Valid Will

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The importance of a valid will which is drafted correctly

There are some documents and contracts in your life that will simply be much more important than others. Your will is such a document. It is a document that becomes very important once you’ve passed away and also gives you the best chance to ensure your wishes regarding your estate are respected once you are no longer here. The importance of a will should never be underestimated, nor the requirements that need to be met to ensure that the will is valid and drafted correctly.

What a valid will can and can’t do once you have passed away

In its most basic form, a will indicates how you wish your estate to be administered once you have passed away – who inherits what. If you have a valid will, it cannot be ignored. However, there are laws in South Africa that also have to be followed and a will can only be administered in conjunction with these laws. These are The Administration of Estates Act 1965, The Wills Act South Africa 1953, and The Intestate Succession Act 1987 (only applicable if you do not leave a will behind or your will is invalid).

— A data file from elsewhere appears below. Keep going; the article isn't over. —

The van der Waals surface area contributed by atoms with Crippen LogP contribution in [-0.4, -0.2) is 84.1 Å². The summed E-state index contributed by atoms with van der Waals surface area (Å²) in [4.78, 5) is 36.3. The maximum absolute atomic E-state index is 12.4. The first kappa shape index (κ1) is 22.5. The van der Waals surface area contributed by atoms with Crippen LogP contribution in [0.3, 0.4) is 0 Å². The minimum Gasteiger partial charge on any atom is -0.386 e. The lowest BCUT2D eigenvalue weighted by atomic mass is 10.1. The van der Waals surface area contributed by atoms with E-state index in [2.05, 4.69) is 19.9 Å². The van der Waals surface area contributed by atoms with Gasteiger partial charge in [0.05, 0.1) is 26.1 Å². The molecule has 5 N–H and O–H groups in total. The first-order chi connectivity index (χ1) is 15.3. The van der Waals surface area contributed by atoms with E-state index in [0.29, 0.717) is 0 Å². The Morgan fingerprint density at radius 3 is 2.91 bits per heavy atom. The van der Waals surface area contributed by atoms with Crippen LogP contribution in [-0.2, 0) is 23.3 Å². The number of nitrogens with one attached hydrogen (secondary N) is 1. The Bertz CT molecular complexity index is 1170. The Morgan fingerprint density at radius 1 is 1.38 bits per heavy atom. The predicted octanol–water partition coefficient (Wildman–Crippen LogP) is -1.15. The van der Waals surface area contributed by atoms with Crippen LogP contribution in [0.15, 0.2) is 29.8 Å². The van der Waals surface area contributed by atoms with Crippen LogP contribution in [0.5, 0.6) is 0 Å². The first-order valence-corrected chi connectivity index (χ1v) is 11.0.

What it can do:

In your will, you can nominate the individual that you wish to administer your estate. This individual, the executor, will be responsible for ensuring that the will is honoured, and the estate distributed legally and according to the will to the extent that it is legal and possible. If you nominate an individual in your will, it is best to also discuss this with them as they have the right to not accept executorship.